Here’s a mountain lion paw print in the snow. Notice the absence of any claws and a leading toe (second from left). Photo from US Fish and Wildlife Service

Being Vigilant When Resting

We talked about mountain lions preferring to attack something that’s smaller or easier to kill. When you crouch or sit down, you become a much more attractive target for them, and it triggers their natural instinct to attack. Check out this video of the principle in action at a big cat rescue facility.

In a fatal attack near my home, it was believed that the mountain lion attacked a mountain biker when he was crouched down to put the chain back on his bike. Crouching is bad.

I realize it’s tough to never crouch or sit down, and that’s not what I’m suggesting. When I’m camping, sitting around a campfire, am I constantly thinking that a mountain lion will jump on me? No. But I do try and be extra aware, especially I know that mountain lions are active. And if you’re in your tent, you’re probably fine.

Dogs and Kids Are Targets

Because kids and dogs are small and look like easier prey, you need to take some extra steps.

Keep your kids close to you when hiking, and don’t let them wander off at night. If you do see a mountain lion, you want to grab your child and pick them up or keep them close to you. It will help you look bigger.

For dogs, there are two schools of thought. The first is that a dog has more awareness than people and will alert you if a mountain lion is near, and might even scare the mountain lion off. Check out this video of a coyote doing just that.

The other school of thought is that dogs are a lot like coyotes, which mountain lions can eat. If you keep the dog on a leash, it will alert you to danger but you can also pull it in close to protect. A person and a dog close together probably doesn’t look like prey to a mountain lion.

Being Practical About Mountain Lion Attacks

I realize mountain lions are scary. Should it stop you from hiking or enjoying the outdoors? Absolutely not. If you read this article, you have the tools to successfully coexist with mountain lions in the wilderness. If you want to get empirical about your chances, it’s pretty interesting.

How to deter mountain lions while hiking


If you’re planning to hike in mountain lion territory, there are a few things you can do to deter them from attacking. First, avoid hiking alone and make sure to keep children close by. Secondly, make noise while you hike, so the lions know you’re coming and won’t be startled. Finally, carry a large stick with you and be prepared to use it if necessary. With these tips in mind, you can enjoy a safe and exciting hike through the wilderness!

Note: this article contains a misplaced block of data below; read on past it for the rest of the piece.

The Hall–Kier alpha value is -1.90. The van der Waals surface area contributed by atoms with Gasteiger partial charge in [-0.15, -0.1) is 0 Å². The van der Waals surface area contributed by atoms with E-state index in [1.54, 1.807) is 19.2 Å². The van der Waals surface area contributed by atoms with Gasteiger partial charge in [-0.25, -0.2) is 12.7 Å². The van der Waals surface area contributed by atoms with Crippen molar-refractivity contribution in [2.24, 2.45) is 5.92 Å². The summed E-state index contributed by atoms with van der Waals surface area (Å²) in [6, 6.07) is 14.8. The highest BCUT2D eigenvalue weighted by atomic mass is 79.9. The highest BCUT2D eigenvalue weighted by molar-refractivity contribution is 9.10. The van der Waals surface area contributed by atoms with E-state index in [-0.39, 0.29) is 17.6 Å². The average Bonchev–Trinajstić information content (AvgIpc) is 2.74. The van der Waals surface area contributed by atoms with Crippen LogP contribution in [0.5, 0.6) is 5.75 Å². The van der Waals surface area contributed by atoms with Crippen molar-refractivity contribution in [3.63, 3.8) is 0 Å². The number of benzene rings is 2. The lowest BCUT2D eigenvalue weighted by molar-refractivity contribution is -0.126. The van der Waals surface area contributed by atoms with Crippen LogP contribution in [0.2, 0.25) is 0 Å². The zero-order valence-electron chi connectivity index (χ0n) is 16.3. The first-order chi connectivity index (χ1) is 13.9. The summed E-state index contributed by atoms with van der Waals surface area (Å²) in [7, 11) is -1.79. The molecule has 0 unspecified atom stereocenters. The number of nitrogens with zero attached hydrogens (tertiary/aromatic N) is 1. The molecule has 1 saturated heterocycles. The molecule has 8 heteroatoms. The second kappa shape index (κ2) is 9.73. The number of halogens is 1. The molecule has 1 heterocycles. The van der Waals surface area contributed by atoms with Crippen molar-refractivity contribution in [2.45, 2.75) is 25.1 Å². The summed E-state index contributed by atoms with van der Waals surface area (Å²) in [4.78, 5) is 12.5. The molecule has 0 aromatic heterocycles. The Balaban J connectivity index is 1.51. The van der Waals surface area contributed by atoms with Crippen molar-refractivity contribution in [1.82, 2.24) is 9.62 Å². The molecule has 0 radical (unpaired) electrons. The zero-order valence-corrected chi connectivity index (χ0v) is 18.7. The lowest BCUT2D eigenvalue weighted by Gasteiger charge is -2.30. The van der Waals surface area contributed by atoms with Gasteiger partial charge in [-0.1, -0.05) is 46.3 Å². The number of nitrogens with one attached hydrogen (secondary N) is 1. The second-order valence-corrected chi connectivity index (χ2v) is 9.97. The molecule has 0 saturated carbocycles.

How to Deter Mountain Lion While Hiking

There are a few simple steps you can take to decrease your chances of encountering a mountain lion while hiking.
Make plenty of noise. Sing, clap or talk loudly as you hike to avoid surprising a lion.
Keep children close. If you are hiking with children, keep them close to you and within your sight at all times.
Do not approach a lion. If you see a mountain lion, do not approach it. Give the lion plenty of space to escape.
Carry pepper spray. Pepper spray is an effective way to deter a mountain lion attack.
Be prepared. Be aware of your surroundings and know what to do if you encounter a mountain lion

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The Dangers of Mountain Lion Encounters

Mountain lions are large, wild cats that can be found in North and South America. These predators are also known as pumas, cougars, and panthers.

While mountain lion encounters are rare, they can be dangerous. If you find yourself in mountain lion territory, there are some things you can do to reduce your chances of becoming prey.

Make yourself as big as possible by putting your arms in the air and opening your jacket if you have one.
Make noise by shouting or banging pots and pans together.
Do not approach the mountain lion. Try to maintain a distance of at least 50 feet between you and the animal.
Do not run away from a mountain lion. Running may trigger the animal’s predatory instincts.
If a mountain lion does attack, fight back with whatever you have available: rocks, sticks, pepper spray, etc.

How to Avoid Mountain Lion Attacks

Mountain lions are shy, elusive animals, but encounters do happen. Here are some tips if you should find yourself in mountain lion country.

Avoid hiking alone.
Make plenty of noise while you hike.
Keep children close to you and within your sight at all times.
Do not approach a mountain lion.
If you encounter a mountain lion, do not run away from it.
Stand your ground and make yourself look as big as possible.
Wave your arms and speak loudly in a firm voice.
Throw rocks or other objects at the mountain lion if it becomes aggressive.
Fight back if the mountain lion attacks you.

What to Do If You Encounter a Mountain Lion